Put on the shovel, balance the bottle. If it’s too heavy, the mule will kick. See how much he can carry. You never know when he’ll snap and send everything flying.
In Codenames, two teams compete to see who can guess all of their words correctly first — but those words are hiding in plain sight in a 5×5 grid that includes the words of the other team, neutral words, and an assassin that will cause you to lose the game immediately if you guess it. One person on each team is a spymaster and only these two know which words belong to each team. Spymasters take turns giving one-word clues that can point to multiple words on the board. Their teammates try to guess words of the right color while avoiding those that belong to the opposing team — and everyone wants to avoid the assassin.
A child can begin by just recognizing basic colors. Each player advances along the rainbow path through the peppermint stick forest, the gingerbread plum tree and the gumdrop mountain. The players use the plastic gingerbread man as the playing pieces. There are colorful pieces in four colors and cards.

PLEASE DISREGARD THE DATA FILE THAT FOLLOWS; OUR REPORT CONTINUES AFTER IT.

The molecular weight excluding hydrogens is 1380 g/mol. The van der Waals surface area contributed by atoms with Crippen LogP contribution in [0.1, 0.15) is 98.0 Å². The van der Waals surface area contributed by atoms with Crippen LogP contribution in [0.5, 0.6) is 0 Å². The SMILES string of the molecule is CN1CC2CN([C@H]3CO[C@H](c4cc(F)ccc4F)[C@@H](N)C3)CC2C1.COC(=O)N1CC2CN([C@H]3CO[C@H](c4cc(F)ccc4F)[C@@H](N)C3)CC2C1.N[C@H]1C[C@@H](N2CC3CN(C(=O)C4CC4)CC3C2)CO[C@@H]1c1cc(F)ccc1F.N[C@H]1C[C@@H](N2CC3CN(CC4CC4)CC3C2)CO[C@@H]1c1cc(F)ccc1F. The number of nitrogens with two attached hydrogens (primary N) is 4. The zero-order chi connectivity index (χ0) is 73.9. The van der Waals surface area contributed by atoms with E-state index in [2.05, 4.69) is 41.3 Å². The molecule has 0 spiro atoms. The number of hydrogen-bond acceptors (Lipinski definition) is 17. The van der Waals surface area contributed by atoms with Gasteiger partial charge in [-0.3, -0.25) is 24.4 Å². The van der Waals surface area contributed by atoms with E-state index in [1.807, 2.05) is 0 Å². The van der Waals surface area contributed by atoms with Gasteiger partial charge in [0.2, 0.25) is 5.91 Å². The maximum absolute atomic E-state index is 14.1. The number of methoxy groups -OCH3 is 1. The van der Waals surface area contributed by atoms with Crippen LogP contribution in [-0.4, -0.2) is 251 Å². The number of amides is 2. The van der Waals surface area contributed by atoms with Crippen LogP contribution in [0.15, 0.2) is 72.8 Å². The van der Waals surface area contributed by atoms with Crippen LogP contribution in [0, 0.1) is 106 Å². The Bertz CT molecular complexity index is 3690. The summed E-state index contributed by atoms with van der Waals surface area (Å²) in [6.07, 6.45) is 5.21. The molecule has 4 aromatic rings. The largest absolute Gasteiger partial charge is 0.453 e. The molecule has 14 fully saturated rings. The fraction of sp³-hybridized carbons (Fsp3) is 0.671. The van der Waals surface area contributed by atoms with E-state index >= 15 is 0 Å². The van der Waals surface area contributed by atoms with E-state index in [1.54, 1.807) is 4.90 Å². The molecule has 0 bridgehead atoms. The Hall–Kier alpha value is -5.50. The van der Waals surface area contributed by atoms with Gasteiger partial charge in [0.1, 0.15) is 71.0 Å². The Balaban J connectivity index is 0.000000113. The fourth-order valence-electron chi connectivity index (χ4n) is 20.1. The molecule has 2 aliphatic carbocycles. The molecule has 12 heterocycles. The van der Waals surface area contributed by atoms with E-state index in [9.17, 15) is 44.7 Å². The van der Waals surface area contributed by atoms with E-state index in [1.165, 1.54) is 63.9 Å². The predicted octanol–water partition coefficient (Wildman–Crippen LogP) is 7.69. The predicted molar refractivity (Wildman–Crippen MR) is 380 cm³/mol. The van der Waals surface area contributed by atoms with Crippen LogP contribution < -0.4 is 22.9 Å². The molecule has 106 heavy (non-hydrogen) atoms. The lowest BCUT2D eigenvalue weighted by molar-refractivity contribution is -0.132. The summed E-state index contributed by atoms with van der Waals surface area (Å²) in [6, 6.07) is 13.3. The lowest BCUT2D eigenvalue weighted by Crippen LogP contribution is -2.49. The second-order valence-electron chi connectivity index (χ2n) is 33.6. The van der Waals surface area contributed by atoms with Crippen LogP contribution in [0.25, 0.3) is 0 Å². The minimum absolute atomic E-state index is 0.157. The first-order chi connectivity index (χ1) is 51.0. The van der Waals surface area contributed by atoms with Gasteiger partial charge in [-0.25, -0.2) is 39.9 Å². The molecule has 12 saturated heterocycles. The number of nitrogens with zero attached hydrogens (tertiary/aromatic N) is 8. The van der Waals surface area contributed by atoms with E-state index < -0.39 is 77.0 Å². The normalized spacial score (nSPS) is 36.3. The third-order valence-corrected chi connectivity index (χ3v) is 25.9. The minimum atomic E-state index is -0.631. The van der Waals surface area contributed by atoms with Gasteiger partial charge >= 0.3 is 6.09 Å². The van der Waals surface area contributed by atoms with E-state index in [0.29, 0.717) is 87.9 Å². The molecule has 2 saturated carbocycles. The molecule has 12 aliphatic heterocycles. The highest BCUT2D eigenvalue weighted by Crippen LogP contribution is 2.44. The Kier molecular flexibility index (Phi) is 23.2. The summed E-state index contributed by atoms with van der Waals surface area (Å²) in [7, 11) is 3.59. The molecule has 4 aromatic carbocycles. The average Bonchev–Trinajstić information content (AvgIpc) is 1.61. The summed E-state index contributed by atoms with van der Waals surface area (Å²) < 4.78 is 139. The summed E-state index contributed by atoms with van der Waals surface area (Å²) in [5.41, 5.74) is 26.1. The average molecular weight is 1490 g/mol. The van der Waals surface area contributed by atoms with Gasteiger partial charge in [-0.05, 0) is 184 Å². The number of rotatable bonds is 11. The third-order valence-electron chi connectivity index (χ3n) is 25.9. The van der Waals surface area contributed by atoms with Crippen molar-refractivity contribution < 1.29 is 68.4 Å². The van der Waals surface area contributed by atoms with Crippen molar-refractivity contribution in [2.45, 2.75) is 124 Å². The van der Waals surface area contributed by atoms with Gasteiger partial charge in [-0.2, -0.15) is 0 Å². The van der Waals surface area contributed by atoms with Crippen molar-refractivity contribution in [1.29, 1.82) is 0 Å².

The brilliant Dr. Eureka has important experiments for you to complete! You must solve his scientific formulas by mixing the molecules from tube to tube without touching them with your bare hands. Transfer your molecules faster than your competition in Dr. Eureka to prove you’re the smartest scientist in the lab…
In Spinderella, players race to get their three ants across the forest floor as quickly as they can, but spiders await in the branches above and — with a little help from opponents — one might swoop down to scoop up your ant and return it to the starting line. You can do the same to them, of course, so search for the right time to act and the right places to hide.
This is a version of Scrabble for players aged 5-12 featuring a double-sided board. The introductory version resembles more a crossword puzzle in which all the possible words have already been spelled out. This is an aid to learning about spelling. Points are earned by completing words. The reverse side is an entirely blank grid, leaving players to come up with their own words. A point is earned for each letter placed. Letters are formed from cardboard tiles and do not have values.